Mayor John Stromberg said in his annual State of the City address that the city of Ashland is working to give citizens faith in the democratic process.
"I want to show that democracy can work," he said during a Tuesday night Ashland City Council meeting.
Stromberg noted that a peculiarity of democracy is that it puts amateurs in charge of government — amateurs who were elected by the people and wouldn't necessarily choose to work together on their own.
He said cities can be criticized by citizens for leaving people out, even when cities follow public input processes. Stromberg said the city has taken steps to include the public, as with the North Main Street road diet that reduced car lanes and added bike lanes.
The city commissioned a survey, had traffic studies done on impacts and invited people to comment on the issue via its Open City Hall online forum before the council decided late last year to keep the pilot road configuration in place.
Stromberg said residents stepped up to the task, providing thoughtful comments.
The city has involved residents in various issues by including them on citizen committees, he said.
"Citizens have come up with key ideas," he said.
Stromberg said he hopes the city's new Housing and Human Services Committee can undertake a survey of people in need in Ashland and identify resources available in the Rogue Valley.
A large new committee is tasked with studying downtown issues, including parking and traffic circulation, he said.
Stromberg said different parties have come together to tackle difficult problems.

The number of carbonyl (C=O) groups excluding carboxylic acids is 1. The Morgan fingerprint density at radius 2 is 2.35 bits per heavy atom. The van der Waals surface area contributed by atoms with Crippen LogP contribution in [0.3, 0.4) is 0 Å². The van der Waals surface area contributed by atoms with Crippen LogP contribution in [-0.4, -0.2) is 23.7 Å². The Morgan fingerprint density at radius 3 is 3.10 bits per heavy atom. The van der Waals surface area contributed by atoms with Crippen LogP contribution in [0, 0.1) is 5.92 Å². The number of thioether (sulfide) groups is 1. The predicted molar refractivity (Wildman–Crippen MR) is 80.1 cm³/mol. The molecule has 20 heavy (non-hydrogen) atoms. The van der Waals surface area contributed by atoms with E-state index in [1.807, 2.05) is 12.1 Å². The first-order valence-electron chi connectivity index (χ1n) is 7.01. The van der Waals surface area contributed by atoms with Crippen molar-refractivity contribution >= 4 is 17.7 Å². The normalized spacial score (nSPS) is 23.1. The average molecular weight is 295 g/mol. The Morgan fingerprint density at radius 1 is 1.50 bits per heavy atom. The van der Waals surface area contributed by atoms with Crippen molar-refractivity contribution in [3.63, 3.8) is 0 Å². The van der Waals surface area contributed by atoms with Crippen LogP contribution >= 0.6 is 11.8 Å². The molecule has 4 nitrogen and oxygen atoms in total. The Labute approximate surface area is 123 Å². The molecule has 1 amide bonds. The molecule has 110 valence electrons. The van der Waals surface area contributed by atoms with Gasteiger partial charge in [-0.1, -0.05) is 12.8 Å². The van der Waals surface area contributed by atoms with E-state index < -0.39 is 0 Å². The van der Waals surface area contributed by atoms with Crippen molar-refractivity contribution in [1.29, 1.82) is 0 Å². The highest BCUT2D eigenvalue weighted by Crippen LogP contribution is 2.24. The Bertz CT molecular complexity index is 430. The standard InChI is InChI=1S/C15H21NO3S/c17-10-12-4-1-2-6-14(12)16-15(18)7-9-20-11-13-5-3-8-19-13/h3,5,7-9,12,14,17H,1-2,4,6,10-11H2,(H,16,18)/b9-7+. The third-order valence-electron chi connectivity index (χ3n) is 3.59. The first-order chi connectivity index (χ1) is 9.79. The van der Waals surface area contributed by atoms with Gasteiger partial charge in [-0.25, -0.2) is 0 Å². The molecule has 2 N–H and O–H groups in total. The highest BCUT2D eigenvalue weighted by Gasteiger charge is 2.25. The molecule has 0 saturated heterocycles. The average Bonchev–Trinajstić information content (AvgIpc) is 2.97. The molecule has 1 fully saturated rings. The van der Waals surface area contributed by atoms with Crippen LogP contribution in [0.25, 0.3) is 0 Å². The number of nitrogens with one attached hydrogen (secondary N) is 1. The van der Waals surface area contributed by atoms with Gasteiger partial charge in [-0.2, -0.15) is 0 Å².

He pointed to the partnership of the city, the Lomakatsi Restoration Project, The Nature Conservancy and the U.S. Forest Service on Ashland Watershed thinning as an example.
The Ashland Chamber of Commerce is aiding the thinning work by creating a map that can be used to help raise funds, and local officials are in communication with Congressional representatives to let them know that thinning work needs additional federal funding, Stromberg said.
He noted that city officials, including Ashland City Councilor Dennis Slattery, City Administrator Dave Kanner and City Attorney David Lohman, worked to help the cash-strapped Ashland Community Hospital successfully partner with the larger Asante medical organization and stay open.
The Ashland Parks and Recreation Commission and council are cooperating to develop long term funding strategies for the parks system, Stromberg said.
Councilors have agreed to allow city buildings to be used as overnight shelter for homeless people two nights per week, augmenting the work of churches that host the homeless on two other nights.
The council also approved a two-year, $100,000 grant for the organizations ACCESS and Options for Homeless Residents of Ashland to launch a daytime help center for homeless people and others in need, Stromberg said.
He said Ashland faces outside threats, such as genetically modified crops contaminating local organic food and seed production.
At the same time, Ashland is having a positive influence on the outside world.
Notably, a new play commissioned by the Oregon Shakespeare Festival about Lyndon B. Johnson's presidency is headed to Broadway, and the Ashland Police Department was asked to offer advice to the United States military about how to better handle reports of rape, Stromberg said.
Stromberg said, overall, 2013 was a good year.
"I'm proud of the community and the staff and it's a pleasure to be working with all of you," he said to councilors and city staff.
Staff reporter Vickie Aldous can be reached at 541-479-8199 or firstname.lastname@example.org. Follow her on Twitter at @VickieAldous.